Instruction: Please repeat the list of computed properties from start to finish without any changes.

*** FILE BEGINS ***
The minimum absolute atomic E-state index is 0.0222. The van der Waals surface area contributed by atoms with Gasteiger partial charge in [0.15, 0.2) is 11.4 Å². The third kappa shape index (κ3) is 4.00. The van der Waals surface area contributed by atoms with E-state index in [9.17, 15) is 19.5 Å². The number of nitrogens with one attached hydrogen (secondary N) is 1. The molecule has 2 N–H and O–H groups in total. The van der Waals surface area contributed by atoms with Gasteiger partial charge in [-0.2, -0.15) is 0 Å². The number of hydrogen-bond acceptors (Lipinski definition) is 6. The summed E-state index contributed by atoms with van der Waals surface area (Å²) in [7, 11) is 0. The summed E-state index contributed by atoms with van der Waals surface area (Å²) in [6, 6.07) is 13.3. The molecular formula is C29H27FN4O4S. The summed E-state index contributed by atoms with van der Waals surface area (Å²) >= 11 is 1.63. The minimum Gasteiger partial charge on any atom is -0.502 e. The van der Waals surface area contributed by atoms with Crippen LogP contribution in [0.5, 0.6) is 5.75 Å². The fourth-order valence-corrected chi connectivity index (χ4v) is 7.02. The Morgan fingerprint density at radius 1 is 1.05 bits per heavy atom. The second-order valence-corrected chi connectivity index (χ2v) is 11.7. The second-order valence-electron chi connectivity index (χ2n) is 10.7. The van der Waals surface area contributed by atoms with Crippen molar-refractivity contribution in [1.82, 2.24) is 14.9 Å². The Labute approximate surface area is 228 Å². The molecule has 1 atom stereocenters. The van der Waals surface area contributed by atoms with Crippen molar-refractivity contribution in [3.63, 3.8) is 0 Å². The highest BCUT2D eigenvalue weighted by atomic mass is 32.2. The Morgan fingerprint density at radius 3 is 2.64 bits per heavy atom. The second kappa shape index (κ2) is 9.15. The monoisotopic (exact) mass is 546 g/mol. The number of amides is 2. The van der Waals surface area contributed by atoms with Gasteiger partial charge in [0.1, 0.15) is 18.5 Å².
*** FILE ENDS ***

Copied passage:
The minimum absolute atomic E-state index is 0.0222. The van der Waals surface area contributed by atoms with Gasteiger partial charge in [0.15, 0.2) is 11.4 Å². The third kappa shape index (κ3) is 4.00. The van der Waals surface area contributed by atoms with E-state index in [9.17, 15) is 19.5 Å². The number of nitrogens with one attached hydrogen (secondary N) is 1. The molecule has 2 N–H and O–H groups in total. The van der Waals surface area contributed by atoms with Gasteiger partial charge in [-0.2, -0.15) is 0 Å². The number of hydrogen-bond acceptors (Lipinski definition) is 6. The summed E-state index contributed by atoms with van der Waals surface area (Å²) in [7, 11) is 0. The summed E-state index contributed by atoms with van der Waals surface area (Å²) in [6, 6.07) is 13.3. The molecular formula is C29H27FN4O4S. The summed E-state index contributed by atoms with van der Waals surface area (Å²) >= 11 is 1.63. The minimum Gasteiger partial charge on any atom is -0.502 e. The van der Waals surface area contributed by atoms with Crippen LogP contribution in [0.5, 0.6) is 5.75 Å². The fourth-order valence-corrected chi connectivity index (χ4v) is 7.02. The Morgan fingerprint density at radius 1 is 1.05 bits per heavy atom. The second-order valence-corrected chi connectivity index (χ2v) is 11.7. The second-order valence-electron chi connectivity index (χ2n) is 10.7. The van der Waals surface area contributed by atoms with Crippen molar-refractivity contribution in [1.82, 2.24) is 14.9 Å². The Labute approximate surface area is 228 Å². The molecule has 1 atom stereocenters. The van der Waals surface area contributed by atoms with Crippen molar-refractivity contribution in [3.63, 3.8) is 0 Å². The highest BCUT2D eigenvalue weighted by atomic mass is 32.2. The Morgan fingerprint density at radius 3 is 2.64 bits per heavy atom. The second kappa shape index (κ2) is 9.15. The monoisotopic (exact) mass is 546 g/mol. The number of amides is 2. The van der Waals surface area contributed by atoms with Gasteiger partial charge in [0.1, 0.15) is 18.5 Å².